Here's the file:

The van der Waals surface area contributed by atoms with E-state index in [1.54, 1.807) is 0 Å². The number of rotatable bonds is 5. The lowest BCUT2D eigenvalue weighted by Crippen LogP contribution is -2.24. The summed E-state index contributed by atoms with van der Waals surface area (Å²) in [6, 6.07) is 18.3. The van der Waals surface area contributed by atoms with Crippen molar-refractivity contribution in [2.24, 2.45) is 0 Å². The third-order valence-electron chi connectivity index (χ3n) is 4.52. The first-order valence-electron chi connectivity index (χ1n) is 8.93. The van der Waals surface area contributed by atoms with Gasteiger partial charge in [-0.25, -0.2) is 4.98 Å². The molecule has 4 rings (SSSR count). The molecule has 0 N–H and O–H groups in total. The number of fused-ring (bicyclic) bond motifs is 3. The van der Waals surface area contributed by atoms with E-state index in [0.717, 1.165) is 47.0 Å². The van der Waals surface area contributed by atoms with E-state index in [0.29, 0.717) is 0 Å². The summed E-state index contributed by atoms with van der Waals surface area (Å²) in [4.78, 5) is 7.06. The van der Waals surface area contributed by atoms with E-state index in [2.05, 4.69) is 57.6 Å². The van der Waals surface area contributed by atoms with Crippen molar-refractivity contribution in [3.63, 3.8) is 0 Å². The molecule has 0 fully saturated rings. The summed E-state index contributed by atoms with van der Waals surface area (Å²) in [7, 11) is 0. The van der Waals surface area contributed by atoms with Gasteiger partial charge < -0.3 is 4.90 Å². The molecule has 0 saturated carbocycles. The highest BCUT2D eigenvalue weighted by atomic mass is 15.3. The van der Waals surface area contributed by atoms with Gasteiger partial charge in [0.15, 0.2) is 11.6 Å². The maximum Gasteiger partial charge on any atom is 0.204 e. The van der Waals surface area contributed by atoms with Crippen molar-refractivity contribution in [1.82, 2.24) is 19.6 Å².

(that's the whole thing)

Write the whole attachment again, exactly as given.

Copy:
The van der Waals surface area contributed by atoms with E-state index in [1.54, 1.807) is 0 Å². The number of rotatable bonds is 5. The lowest BCUT2D eigenvalue weighted by Crippen LogP contribution is -2.24. The summed E-state index contributed by atoms with van der Waals surface area (Å²) in [6, 6.07) is 18.3. The van der Waals surface area contributed by atoms with Crippen molar-refractivity contribution in [2.24, 2.45) is 0 Å². The third-order valence-electron chi connectivity index (χ3n) is 4.52. The first-order valence-electron chi connectivity index (χ1n) is 8.93. The van der Waals surface area contributed by atoms with Gasteiger partial charge in [-0.25, -0.2) is 4.98 Å². The molecule has 4 rings (SSSR count). The molecule has 0 N–H and O–H groups in total. The number of fused-ring (bicyclic) bond motifs is 3. The van der Waals surface area contributed by atoms with E-state index in [0.717, 1.165) is 47.0 Å². The van der Waals surface area contributed by atoms with E-state index in [0.29, 0.717) is 0 Å². The summed E-state index contributed by atoms with van der Waals surface area (Å²) in [4.78, 5) is 7.06. The van der Waals surface area contributed by atoms with E-state index in [2.05, 4.69) is 57.6 Å². The van der Waals surface area contributed by atoms with Crippen molar-refractivity contribution in [3.63, 3.8) is 0 Å². The molecule has 0 fully saturated rings. The summed E-state index contributed by atoms with van der Waals surface area (Å²) in [7, 11) is 0. The van der Waals surface area contributed by atoms with Gasteiger partial charge < -0.3 is 4.90 Å². The molecule has 0 saturated carbocycles. The highest BCUT2D eigenvalue weighted by atomic mass is 15.3. The van der Waals surface area contributed by atoms with Gasteiger partial charge in [0.15, 0.2) is 11.6 Å². The maximum Gasteiger partial charge on any atom is 0.204 e. The van der Waals surface area contributed by atoms with Crippen molar-refractivity contribution in [1.82, 2.24) is 19.6 Å².